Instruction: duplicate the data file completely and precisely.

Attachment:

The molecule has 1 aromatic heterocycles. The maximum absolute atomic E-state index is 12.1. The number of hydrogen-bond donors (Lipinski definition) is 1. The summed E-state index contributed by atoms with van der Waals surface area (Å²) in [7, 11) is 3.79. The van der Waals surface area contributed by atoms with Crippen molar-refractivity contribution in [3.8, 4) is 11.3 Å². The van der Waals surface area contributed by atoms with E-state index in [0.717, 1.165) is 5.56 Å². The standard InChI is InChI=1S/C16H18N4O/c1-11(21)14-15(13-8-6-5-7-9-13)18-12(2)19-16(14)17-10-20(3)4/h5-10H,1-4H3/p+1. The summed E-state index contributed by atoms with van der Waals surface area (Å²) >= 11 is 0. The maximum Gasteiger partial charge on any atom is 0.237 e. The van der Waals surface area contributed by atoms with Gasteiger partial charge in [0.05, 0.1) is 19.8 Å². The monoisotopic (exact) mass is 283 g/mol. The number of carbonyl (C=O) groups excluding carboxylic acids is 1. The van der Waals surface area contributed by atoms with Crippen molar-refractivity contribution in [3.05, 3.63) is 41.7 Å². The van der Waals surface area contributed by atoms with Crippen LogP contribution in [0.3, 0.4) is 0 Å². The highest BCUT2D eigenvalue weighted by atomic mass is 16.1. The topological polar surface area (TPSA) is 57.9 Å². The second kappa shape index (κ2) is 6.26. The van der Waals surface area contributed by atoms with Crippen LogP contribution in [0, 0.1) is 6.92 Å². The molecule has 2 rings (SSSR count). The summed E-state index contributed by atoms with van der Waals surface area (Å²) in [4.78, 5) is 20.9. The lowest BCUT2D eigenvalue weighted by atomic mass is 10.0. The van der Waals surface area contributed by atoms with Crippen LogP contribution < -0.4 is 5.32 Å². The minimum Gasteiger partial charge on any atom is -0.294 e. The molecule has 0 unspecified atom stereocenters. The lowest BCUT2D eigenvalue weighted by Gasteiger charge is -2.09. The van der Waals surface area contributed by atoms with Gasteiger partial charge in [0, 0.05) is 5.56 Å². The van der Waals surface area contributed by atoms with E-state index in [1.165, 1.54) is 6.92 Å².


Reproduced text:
The molecule has 1 aromatic heterocycles. The maximum absolute atomic E-state index is 12.1. The number of hydrogen-bond donors (Lipinski definition) is 1. The summed E-state index contributed by atoms with van der Waals surface area (Å²) in [7, 11) is 3.79. The van der Waals surface area contributed by atoms with Crippen molar-refractivity contribution in [3.8, 4) is 11.3 Å². The van der Waals surface area contributed by atoms with E-state index in [0.717, 1.165) is 5.56 Å². The standard InChI is InChI=1S/C16H18N4O/c1-11(21)14-15(13-8-6-5-7-9-13)18-12(2)19-16(14)17-10-20(3)4/h5-10H,1-4H3/p+1. The summed E-state index contributed by atoms with van der Waals surface area (Å²) >= 11 is 0. The maximum Gasteiger partial charge on any atom is 0.237 e. The van der Waals surface area contributed by atoms with Gasteiger partial charge in [0.05, 0.1) is 19.8 Å². The monoisotopic (exact) mass is 283 g/mol. The number of carbonyl (C=O) groups excluding carboxylic acids is 1. The van der Waals surface area contributed by atoms with Crippen molar-refractivity contribution in [3.05, 3.63) is 41.7 Å². The van der Waals surface area contributed by atoms with Crippen LogP contribution in [0.3, 0.4) is 0 Å². The highest BCUT2D eigenvalue weighted by atomic mass is 16.1. The topological polar surface area (TPSA) is 57.9 Å². The second kappa shape index (κ2) is 6.26. The van der Waals surface area contributed by atoms with Crippen LogP contribution in [0, 0.1) is 6.92 Å². The molecule has 2 rings (SSSR count). The summed E-state index contributed by atoms with van der Waals surface area (Å²) in [4.78, 5) is 20.9. The lowest BCUT2D eigenvalue weighted by atomic mass is 10.0. The van der Waals surface area contributed by atoms with Crippen LogP contribution < -0.4 is 5.32 Å². The minimum Gasteiger partial charge on any atom is -0.294 e. The molecule has 0 unspecified atom stereocenters. The lowest BCUT2D eigenvalue weighted by Gasteiger charge is -2.09. The van der Waals surface area contributed by atoms with Gasteiger partial charge in [0, 0.05) is 5.56 Å². The van der Waals surface area contributed by atoms with E-state index in [1.165, 1.54) is 6.92 Å².